1. Religious feelings of the unity of man with God and neighbor, as well as feelings of disapproval for things that divide men. Art that divides classes, races, or nations would, therefore, be bad.
2. Simple Universal feelings common to all. Those feelings that are common to all men, independently of class, education, and culture most effectively bring about a state of union of man with man which is the meaning of life according to our highest understanding, or religion. Universal art is good. Exclusive art is bad.
III. Tolstoy's criticism of the art of his time: Tolstoy felt that at the time of the Renaissance, our culture and its art had lost its religious content and had become merely an attempt to produce whatever pleased a certain class of people. Since at that time, Tolstoy believed, the majority of people had stopped believing and living according to the religion of their time, art had gone adrift and had (1) Lost its religious subject matter and attempted only to produce pleasure. The art of his time produced mainly feelings of Pride, Sexual Desire, and of the Worthlessness of Life; (2) become exclusive; since different classes and cultures were pleased by different things, art became more specialized to the tastes and experiences of certain peoples and less universal.; and (3) Insincere: As art became a way of making money, schools sprang up that taught techniques of producing certain types of pleasure. Artists could master these techniques and please an audience without having anything new to say or without really feeling anything.
IV. Some Simple Criticisms of Tolstoy's Theory.
A. Art can produce feelings in an audience, without the artist actually feeling anything, Art expresses not transmits feeling. This attacks Tolstoy's criterion of sincerity.
B. You may criticize the religious criteria Tolstoy applies and suggest that art may transmit other important feelings. You would not then, however, be criticizing not his view of art, but his religious views.
C. We cannot know whether we are really feeling the feeling that the artist felt or just a different one of our own. Tolstoy thinks we just know when we are infected by the feeling of another. This problem reflects a fundamental problem that we, not Tolstoy, have in understanding what feeling is and how we could possibly share it with another. Our view of reality makes this problematic in a way that Tolstoy's didn't, just as Tolstoy's view of reality made the transmission of form or beauty problematic in way that Michelangelo's didn't.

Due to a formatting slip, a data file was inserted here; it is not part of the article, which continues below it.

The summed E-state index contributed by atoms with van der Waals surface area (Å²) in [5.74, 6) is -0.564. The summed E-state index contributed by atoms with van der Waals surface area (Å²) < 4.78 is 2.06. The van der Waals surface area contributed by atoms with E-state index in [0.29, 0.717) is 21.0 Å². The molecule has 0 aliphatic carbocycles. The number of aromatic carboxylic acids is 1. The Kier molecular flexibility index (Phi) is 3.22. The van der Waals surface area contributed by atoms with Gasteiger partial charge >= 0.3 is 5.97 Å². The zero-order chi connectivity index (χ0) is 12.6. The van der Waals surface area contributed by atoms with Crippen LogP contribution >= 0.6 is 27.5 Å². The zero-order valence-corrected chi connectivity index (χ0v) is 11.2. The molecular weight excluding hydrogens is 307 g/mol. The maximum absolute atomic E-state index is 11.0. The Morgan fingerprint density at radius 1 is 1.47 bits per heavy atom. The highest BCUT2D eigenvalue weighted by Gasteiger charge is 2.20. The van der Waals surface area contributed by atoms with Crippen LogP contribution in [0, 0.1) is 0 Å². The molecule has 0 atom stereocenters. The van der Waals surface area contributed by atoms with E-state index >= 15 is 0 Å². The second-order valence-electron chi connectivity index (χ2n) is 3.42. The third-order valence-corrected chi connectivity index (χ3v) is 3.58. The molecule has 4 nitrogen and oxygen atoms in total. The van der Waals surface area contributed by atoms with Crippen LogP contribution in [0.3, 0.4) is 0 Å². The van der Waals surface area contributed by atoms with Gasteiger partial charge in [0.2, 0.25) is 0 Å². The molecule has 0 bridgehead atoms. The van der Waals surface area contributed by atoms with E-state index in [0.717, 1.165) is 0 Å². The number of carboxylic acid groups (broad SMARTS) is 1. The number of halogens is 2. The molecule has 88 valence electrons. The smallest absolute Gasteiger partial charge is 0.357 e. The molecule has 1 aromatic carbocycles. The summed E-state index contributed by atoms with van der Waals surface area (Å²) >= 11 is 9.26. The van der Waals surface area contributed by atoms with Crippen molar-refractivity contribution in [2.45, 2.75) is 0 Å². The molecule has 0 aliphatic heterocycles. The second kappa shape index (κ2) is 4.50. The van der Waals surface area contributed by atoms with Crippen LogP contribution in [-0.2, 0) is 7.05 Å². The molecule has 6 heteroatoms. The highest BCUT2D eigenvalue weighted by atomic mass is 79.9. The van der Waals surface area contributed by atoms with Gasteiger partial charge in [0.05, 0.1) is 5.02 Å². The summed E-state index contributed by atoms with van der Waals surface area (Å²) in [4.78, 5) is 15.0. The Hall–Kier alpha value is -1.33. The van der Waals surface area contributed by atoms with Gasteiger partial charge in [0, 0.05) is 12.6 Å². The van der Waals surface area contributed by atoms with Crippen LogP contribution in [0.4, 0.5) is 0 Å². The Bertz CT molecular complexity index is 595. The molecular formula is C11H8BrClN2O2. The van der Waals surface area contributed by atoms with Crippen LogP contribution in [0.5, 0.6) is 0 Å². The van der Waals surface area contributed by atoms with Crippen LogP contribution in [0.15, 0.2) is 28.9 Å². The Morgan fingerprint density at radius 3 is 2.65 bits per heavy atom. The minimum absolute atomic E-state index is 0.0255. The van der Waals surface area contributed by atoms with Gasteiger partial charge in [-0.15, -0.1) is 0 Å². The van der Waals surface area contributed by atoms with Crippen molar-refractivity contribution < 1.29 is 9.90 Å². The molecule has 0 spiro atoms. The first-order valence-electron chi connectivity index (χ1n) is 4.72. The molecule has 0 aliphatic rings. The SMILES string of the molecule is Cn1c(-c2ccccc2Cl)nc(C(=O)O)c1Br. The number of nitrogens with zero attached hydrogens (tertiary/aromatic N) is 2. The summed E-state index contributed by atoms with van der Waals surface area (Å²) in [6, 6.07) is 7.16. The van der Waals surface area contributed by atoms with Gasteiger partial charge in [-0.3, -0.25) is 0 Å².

V. Views of Art and Views of Reality. The changes in views of art from Michelangelo, to Tolstoy, to Picasso and the Post-Modern age represent a fundamental shift in how reality is viewed more than a shift in our views of art.
A. Michelangelo's Neo-Platonic View: There is more to the world than meets the eye, and it is directly visible to us through the use of the faculties given to us by God. Not only can we directly apprehend the more basic forms that are the reality that lies behind the world, but to an artist whose soul is alive, this material world is like a ghost world filled with windows through which shine the more vibrant realities of another world. Art aims at opening these windows for others and the transmission of these forms or realities. Art transmits realities.
B. Tolstoy's Nineteenth Century View: There is more to the world than meets the eye but through reason and language we cannot reach it. We only see our own representations of the more basic reality or Will that lies beneath the surface. (Arthur Schopenhauer, 1788-1860). Feeling objectifies or expresses this reality more immediately than language. Art transmits feelings.
C. The Post-Modern View (Picasso?): There is no more to the world than what meets the eye, and we create how it meets the eye and can transform it. Because science has made it impossible for us to understand what feelings could be beyond the states of the brain and how we could transmit these feelings, we can no longer understand Tolstoy's theory. And once we see science as just another way that the world appears to us, just another point of view, we can see the specifically human activity to be the construction of realities. Art transmits points of view.